Seven years ago, an attempt to weaponize dreams resulted in holes being punched through the world we know and into the world of dreams. Nightmarish creatures now stalk the land, sprouting from (and killing) anyone unlucky enough to dream. The only way to save the world is for certain people to have their dreams come true.
Which is how Risa Harumi finds herself not only fighting monsters, but forced into finding true love. Monsters and modern dating? It feels like a nightmare either way, and the only help Risa has is a friendly-ish monster named Croak and her pre-teen daughter, Machi.
From Paul Tobin (BUNNY MASK) and Andy MacDonald (I BREATHED A BODY, Multiple Man), comes a unique story of one woman’s quest to save the world, if only she could learn the difference between love and monsters.
Writer: Paul Tobin
Artist: Andy MacDonald
Colorist: DJ Chavis
Letterer: Taylor Esposito
Cover: Andy MacDonald w/ DJ Chavis
Incentive Cover: James Harren
/ $4.99 / 32 Pages / Color
Release Date: 11.10.2021
Read below for more on Croak.
PAUL TOBIN ON WHAT THE BOOK IS ABOUT AND WHY HE IS EXCITED FOR IT TO COME OUT:
“Croak is about finding monsters and true love, and learning to tell the difference. It’s a world where dream research has ripped a hole between realities, and now legions of legendary monsters stalk the lands. The only way these dream portals can be closed is if certain people quit having nightmares, if they find peace, and lead character Risa needs…to fall in love. We’re talking TRUE love. Helping her (mostly) is Croak himself, a troll with (maybe) her best interests in mind, but he’s ALSO fond of how she finds and kills monsters, because Croak eats monsters, and he’s always ravenous. So Croak—the comic—is Risa’s story of trying to navigate a world that’s both full of monsters, and monstrously bad dates. She isn’t sure which she’d rather face.”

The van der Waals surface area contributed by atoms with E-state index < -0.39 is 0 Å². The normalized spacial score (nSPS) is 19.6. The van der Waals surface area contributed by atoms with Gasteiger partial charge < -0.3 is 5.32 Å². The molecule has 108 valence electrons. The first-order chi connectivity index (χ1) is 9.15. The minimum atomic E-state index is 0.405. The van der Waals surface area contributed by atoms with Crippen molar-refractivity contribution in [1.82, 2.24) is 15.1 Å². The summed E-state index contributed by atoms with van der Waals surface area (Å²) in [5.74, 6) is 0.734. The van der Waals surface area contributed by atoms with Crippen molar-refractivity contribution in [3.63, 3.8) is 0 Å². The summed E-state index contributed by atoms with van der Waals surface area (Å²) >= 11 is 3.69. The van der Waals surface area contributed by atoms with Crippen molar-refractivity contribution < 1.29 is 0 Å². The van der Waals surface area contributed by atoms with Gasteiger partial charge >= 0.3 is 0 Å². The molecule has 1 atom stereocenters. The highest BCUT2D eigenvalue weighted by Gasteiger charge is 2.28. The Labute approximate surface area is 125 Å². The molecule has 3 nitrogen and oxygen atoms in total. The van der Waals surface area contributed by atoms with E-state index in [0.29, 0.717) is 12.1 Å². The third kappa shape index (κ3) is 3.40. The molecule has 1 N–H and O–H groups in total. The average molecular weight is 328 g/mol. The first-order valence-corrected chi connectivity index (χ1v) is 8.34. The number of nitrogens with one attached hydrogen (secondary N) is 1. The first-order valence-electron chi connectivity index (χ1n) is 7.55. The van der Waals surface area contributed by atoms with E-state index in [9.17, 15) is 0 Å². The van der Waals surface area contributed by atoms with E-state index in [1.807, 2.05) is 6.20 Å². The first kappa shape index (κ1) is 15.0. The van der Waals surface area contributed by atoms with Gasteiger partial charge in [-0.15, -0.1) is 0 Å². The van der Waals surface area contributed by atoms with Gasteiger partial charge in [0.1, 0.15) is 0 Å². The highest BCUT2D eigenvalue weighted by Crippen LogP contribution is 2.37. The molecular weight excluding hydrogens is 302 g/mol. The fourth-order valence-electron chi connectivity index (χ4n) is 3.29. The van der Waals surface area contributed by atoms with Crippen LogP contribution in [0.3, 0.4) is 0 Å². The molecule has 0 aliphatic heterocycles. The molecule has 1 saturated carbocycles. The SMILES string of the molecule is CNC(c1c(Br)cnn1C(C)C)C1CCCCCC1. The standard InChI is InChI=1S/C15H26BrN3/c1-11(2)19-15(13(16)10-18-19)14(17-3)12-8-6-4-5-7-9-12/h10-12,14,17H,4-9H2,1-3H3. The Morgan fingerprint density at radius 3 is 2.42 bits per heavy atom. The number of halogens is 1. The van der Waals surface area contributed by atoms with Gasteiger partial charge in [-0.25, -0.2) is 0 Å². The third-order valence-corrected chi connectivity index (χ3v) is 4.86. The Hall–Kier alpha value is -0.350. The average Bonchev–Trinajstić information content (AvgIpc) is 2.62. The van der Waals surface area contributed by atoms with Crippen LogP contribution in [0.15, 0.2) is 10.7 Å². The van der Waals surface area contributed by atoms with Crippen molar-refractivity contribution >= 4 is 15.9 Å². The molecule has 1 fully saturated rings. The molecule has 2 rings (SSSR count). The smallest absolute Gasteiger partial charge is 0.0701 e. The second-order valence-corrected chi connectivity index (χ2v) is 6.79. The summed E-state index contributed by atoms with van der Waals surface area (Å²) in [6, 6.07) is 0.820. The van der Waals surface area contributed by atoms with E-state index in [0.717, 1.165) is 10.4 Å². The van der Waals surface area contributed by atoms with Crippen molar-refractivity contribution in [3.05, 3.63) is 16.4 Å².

PAUL TOBIN ON SOME OF THE INSPIRATIONS BEHIND CREATING THE BOOK:
“Oh dang! SO many! All the books on mythical monsters I used to check out of my grade school library in Floyd, Iowa. Internet stories of terrible dating experiences (gosh DANG you people are weird) and some of my own friends’ experiences. My memories of watching The Dating Game when I was a kid, and how creepy everyone felt. My nights of reading scary stories and then turning off the lights and staying awake for hours, speculating about the origins of every strange noise. Basically, my inspirations are a life of being the weird kid.”
PAUL TOBIN ON HIS CREATIVE APPROACH TO BOTH AFTERSHOCK BOOKS, BUNNY MASK AND CROAK:
“My methods aren’t that much different for the two books: I create characters I care for, and then make their lives super dangerous and super weird, either by their own hands or outside forces, and then we all get to see how they deal with the mess. I start out with the base of the overall story, and then slowly expand things, adding plot and character moments. I try to make sure the two aspects (plot and character) never over-balance the other. You need plot or else there’s literally no story, but you gotta have people you care about—one way or another—or else there’s no REASON for the story.”
PAUL TOBIN ON A FUNNY STORY ABOUT A DISASTOROUS DATE HE WENT ON: